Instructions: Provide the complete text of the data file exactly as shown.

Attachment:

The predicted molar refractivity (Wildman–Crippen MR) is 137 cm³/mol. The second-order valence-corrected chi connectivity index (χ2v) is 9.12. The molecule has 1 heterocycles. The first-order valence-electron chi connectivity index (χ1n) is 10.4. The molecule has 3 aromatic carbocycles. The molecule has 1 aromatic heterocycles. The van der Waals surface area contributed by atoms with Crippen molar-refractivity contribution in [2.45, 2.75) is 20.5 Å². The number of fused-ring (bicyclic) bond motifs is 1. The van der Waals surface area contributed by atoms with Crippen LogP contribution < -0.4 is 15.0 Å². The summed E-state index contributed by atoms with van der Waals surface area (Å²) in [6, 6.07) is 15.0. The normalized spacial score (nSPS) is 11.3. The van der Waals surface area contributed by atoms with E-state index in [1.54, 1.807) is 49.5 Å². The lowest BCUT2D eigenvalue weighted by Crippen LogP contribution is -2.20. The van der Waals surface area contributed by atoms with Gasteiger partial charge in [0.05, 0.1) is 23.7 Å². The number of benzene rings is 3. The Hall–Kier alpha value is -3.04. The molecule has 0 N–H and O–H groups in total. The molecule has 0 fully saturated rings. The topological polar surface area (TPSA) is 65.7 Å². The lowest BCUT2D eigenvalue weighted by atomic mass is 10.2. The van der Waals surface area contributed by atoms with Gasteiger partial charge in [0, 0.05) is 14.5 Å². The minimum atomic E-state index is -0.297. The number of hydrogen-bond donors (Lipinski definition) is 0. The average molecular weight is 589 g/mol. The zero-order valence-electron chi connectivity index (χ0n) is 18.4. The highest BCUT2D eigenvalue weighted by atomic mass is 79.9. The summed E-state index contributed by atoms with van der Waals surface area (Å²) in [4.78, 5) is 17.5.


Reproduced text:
The predicted molar refractivity (Wildman–Crippen MR) is 137 cm³/mol. The second-order valence-corrected chi connectivity index (χ2v) is 9.12. The molecule has 1 heterocycles. The first-order valence-electron chi connectivity index (χ1n) is 10.4. The molecule has 3 aromatic carbocycles. The molecule has 1 aromatic heterocycles. The van der Waals surface area contributed by atoms with Crippen molar-refractivity contribution in [2.45, 2.75) is 20.5 Å². The number of fused-ring (bicyclic) bond motifs is 1. The van der Waals surface area contributed by atoms with Crippen LogP contribution < -0.4 is 15.0 Å². The summed E-state index contributed by atoms with van der Waals surface area (Å²) in [6, 6.07) is 15.0. The normalized spacial score (nSPS) is 11.3. The van der Waals surface area contributed by atoms with E-state index in [1.54, 1.807) is 49.5 Å². The lowest BCUT2D eigenvalue weighted by Crippen LogP contribution is -2.20. The van der Waals surface area contributed by atoms with Gasteiger partial charge in [0.05, 0.1) is 23.7 Å². The number of benzene rings is 3. The Hall–Kier alpha value is -3.04. The molecule has 0 N–H and O–H groups in total. The molecule has 0 fully saturated rings. The topological polar surface area (TPSA) is 65.7 Å². The lowest BCUT2D eigenvalue weighted by atomic mass is 10.2. The van der Waals surface area contributed by atoms with Gasteiger partial charge in [0, 0.05) is 14.5 Å². The minimum atomic E-state index is -0.297. The number of hydrogen-bond donors (Lipinski definition) is 0. The average molecular weight is 589 g/mol. The zero-order valence-electron chi connectivity index (χ0n) is 18.4. The highest BCUT2D eigenvalue weighted by atomic mass is 79.9. The summed E-state index contributed by atoms with van der Waals surface area (Å²) in [4.78, 5) is 17.5.